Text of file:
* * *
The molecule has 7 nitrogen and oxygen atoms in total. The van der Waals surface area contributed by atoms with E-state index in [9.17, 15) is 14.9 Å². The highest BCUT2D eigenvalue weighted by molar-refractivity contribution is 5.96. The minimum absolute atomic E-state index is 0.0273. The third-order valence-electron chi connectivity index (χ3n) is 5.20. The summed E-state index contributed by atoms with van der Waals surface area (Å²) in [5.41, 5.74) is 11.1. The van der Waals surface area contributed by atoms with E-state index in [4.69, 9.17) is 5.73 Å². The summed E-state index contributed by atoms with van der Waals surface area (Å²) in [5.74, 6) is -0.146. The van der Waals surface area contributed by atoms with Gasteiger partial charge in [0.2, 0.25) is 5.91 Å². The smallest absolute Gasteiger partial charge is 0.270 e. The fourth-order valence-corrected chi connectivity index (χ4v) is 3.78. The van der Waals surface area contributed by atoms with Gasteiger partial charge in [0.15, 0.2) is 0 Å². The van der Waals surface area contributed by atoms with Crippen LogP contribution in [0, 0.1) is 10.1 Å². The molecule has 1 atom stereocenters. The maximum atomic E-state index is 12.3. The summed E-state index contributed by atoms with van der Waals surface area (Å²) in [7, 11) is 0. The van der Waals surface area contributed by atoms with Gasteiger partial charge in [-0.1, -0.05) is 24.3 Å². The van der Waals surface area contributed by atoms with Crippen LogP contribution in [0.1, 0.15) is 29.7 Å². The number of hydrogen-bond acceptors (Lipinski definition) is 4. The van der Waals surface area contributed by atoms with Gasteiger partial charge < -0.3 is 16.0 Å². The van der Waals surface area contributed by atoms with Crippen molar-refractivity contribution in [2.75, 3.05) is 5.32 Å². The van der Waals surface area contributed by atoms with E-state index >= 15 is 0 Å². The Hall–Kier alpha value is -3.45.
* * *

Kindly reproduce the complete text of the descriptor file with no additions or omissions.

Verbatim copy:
The molecule has 7 nitrogen and oxygen atoms in total. The van der Waals surface area contributed by atoms with E-state index in [9.17, 15) is 14.9 Å². The highest BCUT2D eigenvalue weighted by molar-refractivity contribution is 5.96. The minimum absolute atomic E-state index is 0.0273. The third-order valence-electron chi connectivity index (χ3n) is 5.20. The summed E-state index contributed by atoms with van der Waals surface area (Å²) in [5.41, 5.74) is 11.1. The van der Waals surface area contributed by atoms with E-state index in [4.69, 9.17) is 5.73 Å². The summed E-state index contributed by atoms with van der Waals surface area (Å²) in [5.74, 6) is -0.146. The van der Waals surface area contributed by atoms with Gasteiger partial charge in [0.2, 0.25) is 5.91 Å². The smallest absolute Gasteiger partial charge is 0.270 e. The fourth-order valence-corrected chi connectivity index (χ4v) is 3.78. The van der Waals surface area contributed by atoms with Gasteiger partial charge in [0.15, 0.2) is 0 Å². The van der Waals surface area contributed by atoms with Crippen LogP contribution in [0, 0.1) is 10.1 Å². The molecule has 1 atom stereocenters. The maximum atomic E-state index is 12.3. The summed E-state index contributed by atoms with van der Waals surface area (Å²) in [7, 11) is 0. The van der Waals surface area contributed by atoms with Gasteiger partial charge in [-0.1, -0.05) is 24.3 Å². The van der Waals surface area contributed by atoms with Crippen LogP contribution in [0.1, 0.15) is 29.7 Å². The number of hydrogen-bond acceptors (Lipinski definition) is 4. The van der Waals surface area contributed by atoms with Gasteiger partial charge < -0.3 is 16.0 Å². The van der Waals surface area contributed by atoms with Crippen molar-refractivity contribution in [2.75, 3.05) is 5.32 Å². The van der Waals surface area contributed by atoms with E-state index >= 15 is 0 Å². The Hall–Kier alpha value is -3.45.